Though it may not be the final answer on things economic, Green Vegans endorses the Steady State Economy as proposed by the Center for the Advancement of the Steady State Economy. Leading proponents have written this brief description: “The most distinctive trait of a steady-state economy is stable size. A steady-state economy undergoes neither growth nor recession. To be more specific, it has constant populations of people (and therefore “stocks” of labor) and constant stocks of capital. It also has a constant rate of “throughput”–i.e., the energy and materials used to produce goods and services…there are limits to productive efficiency imposed by the laws of thermodynamics and therefore limits to the amount and value of goods and services that may be produced in a given ecosystem. In other words, consistent with the ecological principle of carrying capacity, often denoted as “K,” there is a maximum size at which a steady-state economy may exist. Conflicts with wildlife conservation occur long before a steady-state economy is maximized. By “constant” we do not mean absolutely unchanging at the finest level of measurement. We mean mildly fluctuating in the short run…but tending toward a stable equilibrium in the long run….”

6) An increase in empathy, love, and compassion towards all beings and ecosystems:

Green Vegans advocates are guided by The Golden Rule throughout the Seven Results of the New Human Ecology.  Worldviews have within them explanations about our place in the universe and on Earth, our reasons for existence, our source of being, and how we should behave. To survive from one generation to the next, worldviews have to create social and environmental adaptability and sustainability and that means it’s an evolving, always changing responsibility. That is the first principle of human behavior for survival.

We now have a vastly expanded awareness of the plight of other people, ecosystems, and individuals of other species. We see that their interests are also our interests. We understand they share enough of the same physical and biochemical makeup and that means we must choose going forward knowing that they, too, can suffer, enjoy and experience life as individuals.

The field of ethology is the study of animal behavior and includes cognitive and physical capacities that drive the behavior. Yes, they feel pain, joy, boredom, and much more. The further that research explores the issues of what individuals from other species experience, the further these states of being are in species such as bees and fish. Marc Bekoff, professor emeritus of Ecology and Evolutionary Biology at the University of Colorado, Boulder, is a treasure of information., including books and articles in Psychology Today. Other sources include: What Is Ethology?Animal welfare: a driving concern.

Love and the Golden Rule apply to all harms, including how toxic pollution travels the globe, climate change, suffering ecosystems, and human poverty. If we do not expand our love and empathy to include the network of people, individuals of other species, and ecosystems around the world, the wealthy may only be the last ones to die after witnessing the most horrific fall of humanity. The stakes are that high since the collapse of ecosystems is already underway. We already know the best possible way forward can diminish pain and bring healing.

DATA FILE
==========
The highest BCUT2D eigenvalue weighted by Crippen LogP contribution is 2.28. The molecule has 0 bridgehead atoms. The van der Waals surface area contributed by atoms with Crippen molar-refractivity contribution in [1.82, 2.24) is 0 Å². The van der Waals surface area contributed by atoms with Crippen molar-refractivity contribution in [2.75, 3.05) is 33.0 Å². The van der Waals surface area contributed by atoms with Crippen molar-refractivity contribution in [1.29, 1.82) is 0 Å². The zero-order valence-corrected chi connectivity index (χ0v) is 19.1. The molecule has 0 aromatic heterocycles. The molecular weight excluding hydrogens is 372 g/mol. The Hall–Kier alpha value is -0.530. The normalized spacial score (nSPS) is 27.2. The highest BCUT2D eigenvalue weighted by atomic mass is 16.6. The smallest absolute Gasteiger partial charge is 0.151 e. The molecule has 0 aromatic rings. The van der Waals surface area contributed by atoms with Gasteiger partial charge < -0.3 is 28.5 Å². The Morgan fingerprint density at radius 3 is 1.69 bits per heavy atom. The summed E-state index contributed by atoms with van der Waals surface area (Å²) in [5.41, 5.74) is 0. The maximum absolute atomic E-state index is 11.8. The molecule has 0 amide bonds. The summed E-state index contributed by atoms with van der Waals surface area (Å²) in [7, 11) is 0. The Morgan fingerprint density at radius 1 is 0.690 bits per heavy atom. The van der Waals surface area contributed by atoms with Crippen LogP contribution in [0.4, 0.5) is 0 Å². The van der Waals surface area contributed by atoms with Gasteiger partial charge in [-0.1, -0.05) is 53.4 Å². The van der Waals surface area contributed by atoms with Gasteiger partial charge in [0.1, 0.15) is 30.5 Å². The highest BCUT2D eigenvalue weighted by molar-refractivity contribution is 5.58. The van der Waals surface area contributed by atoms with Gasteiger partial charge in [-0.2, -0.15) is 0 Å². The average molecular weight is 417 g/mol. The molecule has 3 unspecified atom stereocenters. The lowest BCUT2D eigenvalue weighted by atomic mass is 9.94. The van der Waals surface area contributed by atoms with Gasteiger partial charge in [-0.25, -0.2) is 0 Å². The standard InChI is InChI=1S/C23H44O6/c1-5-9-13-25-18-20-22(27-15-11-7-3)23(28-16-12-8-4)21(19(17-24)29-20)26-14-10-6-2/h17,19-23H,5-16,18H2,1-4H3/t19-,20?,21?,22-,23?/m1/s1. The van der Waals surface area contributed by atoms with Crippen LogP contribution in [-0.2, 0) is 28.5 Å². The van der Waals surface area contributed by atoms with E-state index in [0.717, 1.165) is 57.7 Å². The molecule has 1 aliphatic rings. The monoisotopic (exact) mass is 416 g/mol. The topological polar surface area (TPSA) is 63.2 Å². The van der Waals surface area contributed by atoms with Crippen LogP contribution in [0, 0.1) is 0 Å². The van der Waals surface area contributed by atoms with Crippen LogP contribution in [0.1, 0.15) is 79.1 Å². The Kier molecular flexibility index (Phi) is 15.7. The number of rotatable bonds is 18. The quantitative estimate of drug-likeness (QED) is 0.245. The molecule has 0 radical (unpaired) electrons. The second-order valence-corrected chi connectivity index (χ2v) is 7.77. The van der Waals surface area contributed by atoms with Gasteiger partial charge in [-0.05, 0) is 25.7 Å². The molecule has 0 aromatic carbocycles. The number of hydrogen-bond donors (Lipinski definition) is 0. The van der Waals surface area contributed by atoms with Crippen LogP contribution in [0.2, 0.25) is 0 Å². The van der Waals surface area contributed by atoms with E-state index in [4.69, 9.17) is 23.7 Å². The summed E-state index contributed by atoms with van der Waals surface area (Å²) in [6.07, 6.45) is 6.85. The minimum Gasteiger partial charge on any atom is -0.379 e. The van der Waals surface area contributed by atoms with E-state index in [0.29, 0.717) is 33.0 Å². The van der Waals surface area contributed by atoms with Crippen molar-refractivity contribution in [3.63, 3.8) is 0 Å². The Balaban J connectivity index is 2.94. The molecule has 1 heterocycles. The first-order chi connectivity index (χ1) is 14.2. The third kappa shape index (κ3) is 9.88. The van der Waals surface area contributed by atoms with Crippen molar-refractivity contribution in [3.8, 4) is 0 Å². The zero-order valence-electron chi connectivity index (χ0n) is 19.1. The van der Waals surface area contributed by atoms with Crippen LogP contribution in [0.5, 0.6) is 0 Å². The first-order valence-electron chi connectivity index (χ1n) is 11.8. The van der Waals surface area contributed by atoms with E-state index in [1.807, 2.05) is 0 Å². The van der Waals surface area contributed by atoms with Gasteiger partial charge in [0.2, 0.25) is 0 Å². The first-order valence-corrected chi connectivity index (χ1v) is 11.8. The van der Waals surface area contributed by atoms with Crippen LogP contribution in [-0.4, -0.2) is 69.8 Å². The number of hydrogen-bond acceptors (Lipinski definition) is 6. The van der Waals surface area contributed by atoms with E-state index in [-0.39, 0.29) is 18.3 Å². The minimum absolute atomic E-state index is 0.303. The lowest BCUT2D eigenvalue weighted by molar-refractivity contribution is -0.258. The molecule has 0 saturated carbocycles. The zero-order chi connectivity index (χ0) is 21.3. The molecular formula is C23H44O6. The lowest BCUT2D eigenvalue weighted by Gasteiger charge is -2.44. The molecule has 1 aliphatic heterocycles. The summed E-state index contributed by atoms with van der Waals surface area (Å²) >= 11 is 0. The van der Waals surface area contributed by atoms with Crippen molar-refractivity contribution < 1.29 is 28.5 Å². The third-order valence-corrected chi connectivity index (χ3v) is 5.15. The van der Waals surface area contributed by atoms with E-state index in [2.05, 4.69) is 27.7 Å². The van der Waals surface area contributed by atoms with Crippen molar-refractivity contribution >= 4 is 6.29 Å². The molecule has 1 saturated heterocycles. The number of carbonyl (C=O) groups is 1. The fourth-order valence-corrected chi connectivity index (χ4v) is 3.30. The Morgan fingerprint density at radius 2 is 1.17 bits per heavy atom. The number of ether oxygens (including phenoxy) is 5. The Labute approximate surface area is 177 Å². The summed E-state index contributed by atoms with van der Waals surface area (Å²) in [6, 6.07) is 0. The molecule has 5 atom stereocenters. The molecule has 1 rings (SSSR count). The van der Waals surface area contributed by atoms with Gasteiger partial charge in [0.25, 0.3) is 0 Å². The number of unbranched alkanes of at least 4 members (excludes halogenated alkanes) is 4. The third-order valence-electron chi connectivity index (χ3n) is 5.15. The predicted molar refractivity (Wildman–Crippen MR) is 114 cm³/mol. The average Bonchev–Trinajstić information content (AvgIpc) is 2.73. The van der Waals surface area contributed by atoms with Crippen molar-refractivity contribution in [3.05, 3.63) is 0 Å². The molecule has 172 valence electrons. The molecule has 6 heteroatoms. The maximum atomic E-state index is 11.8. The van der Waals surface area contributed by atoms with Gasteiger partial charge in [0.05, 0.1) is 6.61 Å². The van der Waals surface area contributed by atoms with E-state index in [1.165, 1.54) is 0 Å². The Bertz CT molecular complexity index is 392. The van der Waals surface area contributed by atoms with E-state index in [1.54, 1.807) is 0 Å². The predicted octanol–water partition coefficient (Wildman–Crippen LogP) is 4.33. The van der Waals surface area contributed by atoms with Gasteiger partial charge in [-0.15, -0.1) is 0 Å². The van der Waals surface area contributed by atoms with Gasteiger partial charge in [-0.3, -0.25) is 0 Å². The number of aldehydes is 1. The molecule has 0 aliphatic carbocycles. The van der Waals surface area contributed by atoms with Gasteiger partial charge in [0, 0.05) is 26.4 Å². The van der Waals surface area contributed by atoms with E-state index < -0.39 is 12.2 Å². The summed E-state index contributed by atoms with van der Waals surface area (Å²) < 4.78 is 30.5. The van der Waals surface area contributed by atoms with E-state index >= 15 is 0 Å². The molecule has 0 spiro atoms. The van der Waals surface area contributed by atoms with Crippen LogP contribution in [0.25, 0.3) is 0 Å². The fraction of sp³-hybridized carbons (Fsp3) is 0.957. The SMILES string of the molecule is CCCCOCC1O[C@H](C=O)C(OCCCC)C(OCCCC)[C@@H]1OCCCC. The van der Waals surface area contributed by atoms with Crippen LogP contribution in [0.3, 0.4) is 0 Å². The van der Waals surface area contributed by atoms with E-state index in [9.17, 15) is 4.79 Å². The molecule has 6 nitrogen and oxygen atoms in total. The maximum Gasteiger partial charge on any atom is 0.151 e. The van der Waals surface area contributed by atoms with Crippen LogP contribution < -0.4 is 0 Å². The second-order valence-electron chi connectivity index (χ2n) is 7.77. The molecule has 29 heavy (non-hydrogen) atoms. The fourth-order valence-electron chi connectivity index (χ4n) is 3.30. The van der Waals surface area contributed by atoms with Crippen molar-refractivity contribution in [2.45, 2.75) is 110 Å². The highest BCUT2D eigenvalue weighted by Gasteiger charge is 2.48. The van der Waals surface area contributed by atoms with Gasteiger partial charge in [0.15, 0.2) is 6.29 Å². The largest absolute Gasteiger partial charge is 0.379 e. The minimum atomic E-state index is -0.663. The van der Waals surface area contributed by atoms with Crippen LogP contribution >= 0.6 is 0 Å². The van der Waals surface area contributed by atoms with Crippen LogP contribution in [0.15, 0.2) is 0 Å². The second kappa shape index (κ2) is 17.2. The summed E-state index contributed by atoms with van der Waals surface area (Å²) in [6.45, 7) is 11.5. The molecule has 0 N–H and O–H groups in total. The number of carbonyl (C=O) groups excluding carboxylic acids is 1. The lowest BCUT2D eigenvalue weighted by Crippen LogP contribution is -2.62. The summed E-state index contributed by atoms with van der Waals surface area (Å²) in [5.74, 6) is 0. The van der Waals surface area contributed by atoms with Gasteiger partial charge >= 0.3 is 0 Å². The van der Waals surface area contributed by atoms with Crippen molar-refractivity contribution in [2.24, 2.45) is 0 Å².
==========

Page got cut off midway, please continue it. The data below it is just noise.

7) Appropriate, sustainable, and equitable consumption of goods and services:

A United Nations report notes that global hunger, once decreasing, is again increasing. In the recent past, Despite progress in reducing both the number of undernourished persons and the prevalence of undernourishment in recent decades, in 2019, almost 690 million people, or 8.9 percent of the global population, were undernourished. Furthermore, after more than a decade of steady decline, the number of undernourished people has been rising since 2014 and is now back at levels seen in the period 2008–2009. The stall in global progress against undernourishment has been driven by many factors, including economic slowdowns, armed conflicts, humanitarian emergencies, disease outbreaks, pest infestations, and adverse consequences of climate change, including drought and extreme weather events. The point is, progress in reducing hunger and poverty is always a fragile campaign. The current criminal war against Ukraine by Russian president Putin is impacting wheat crops so much that the poor are struggling with higher prices for basic foods like bread.

Of course, some populations of people are consuming many more resources per person than the impoverished people. It can be difficult to measure poverty. PPP stands for Purchasing Power Parity. It was developed to translate the actual purchasing power of a standard U.S. dollar equivalent in local economies around the world and is more accurate in measuring poverty than generalizing, as had been the practice. The Multidimensional Poverty Index (MPI) gives a more exacting understanding of what aspects of poverty are limiting well-being such as access to medical services and education.

Food is not the only issue, of course, but key. The haves must consume much less, the have-nots more. Every one of the Seven Goals supports the justice of equitable access to resources.


Eastern Turkey, 1970 (Will Anderson photo)

No single or few changes in human behavior, our human ecology, will stop the loss of biodiversity, support progress in human social and economic justice, and move humanity into living The Golden Rule. Population reduction alone will not be enough. A vegan lifestyle alone will not do it nor will social and economic justice. Each one of the Seven Goals we have chosen to represent The New Human Ecology is entirely dependent upon the other six to succeed. All Goals are interdependent like communities of species and ecosystems. So, too, must be our human responses.

*Some material excerpted from This Is Hope: Green Vegans and The New Human Ecology.